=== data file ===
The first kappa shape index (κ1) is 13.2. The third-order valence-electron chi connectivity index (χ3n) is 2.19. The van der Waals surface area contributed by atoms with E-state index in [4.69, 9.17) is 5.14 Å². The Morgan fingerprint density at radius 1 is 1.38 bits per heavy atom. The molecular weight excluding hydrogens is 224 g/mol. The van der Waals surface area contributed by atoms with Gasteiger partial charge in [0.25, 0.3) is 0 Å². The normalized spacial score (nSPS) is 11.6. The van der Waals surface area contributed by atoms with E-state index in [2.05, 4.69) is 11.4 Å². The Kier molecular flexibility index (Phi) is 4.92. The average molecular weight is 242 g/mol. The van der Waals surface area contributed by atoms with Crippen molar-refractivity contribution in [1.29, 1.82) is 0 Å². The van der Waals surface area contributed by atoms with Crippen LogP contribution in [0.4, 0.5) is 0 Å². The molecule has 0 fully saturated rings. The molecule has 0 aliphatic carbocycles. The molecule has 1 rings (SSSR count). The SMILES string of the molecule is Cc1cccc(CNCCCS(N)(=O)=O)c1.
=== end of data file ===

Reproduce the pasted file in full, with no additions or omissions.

The first kappa shape index (κ1) is 13.2. The third-order valence-electron chi connectivity index (χ3n) is 2.19. The van der Waals surface area contributed by atoms with E-state index in [4.69, 9.17) is 5.14 Å². The Morgan fingerprint density at radius 1 is 1.38 bits per heavy atom. The molecular weight excluding hydrogens is 224 g/mol. The van der Waals surface area contributed by atoms with Gasteiger partial charge in [0.25, 0.3) is 0 Å². The normalized spacial score (nSPS) is 11.6. The van der Waals surface area contributed by atoms with E-state index in [2.05, 4.69) is 11.4 Å². The Kier molecular flexibility index (Phi) is 4.92. The average molecular weight is 242 g/mol. The van der Waals surface area contributed by atoms with Crippen molar-refractivity contribution in [1.29, 1.82) is 0 Å². The van der Waals surface area contributed by atoms with Crippen LogP contribution in [0.4, 0.5) is 0 Å². The molecule has 0 fully saturated rings. The molecule has 0 aliphatic carbocycles. The molecule has 1 rings (SSSR count). The SMILES string of the molecule is Cc1cccc(CNCCCS(N)(=O)=O)c1.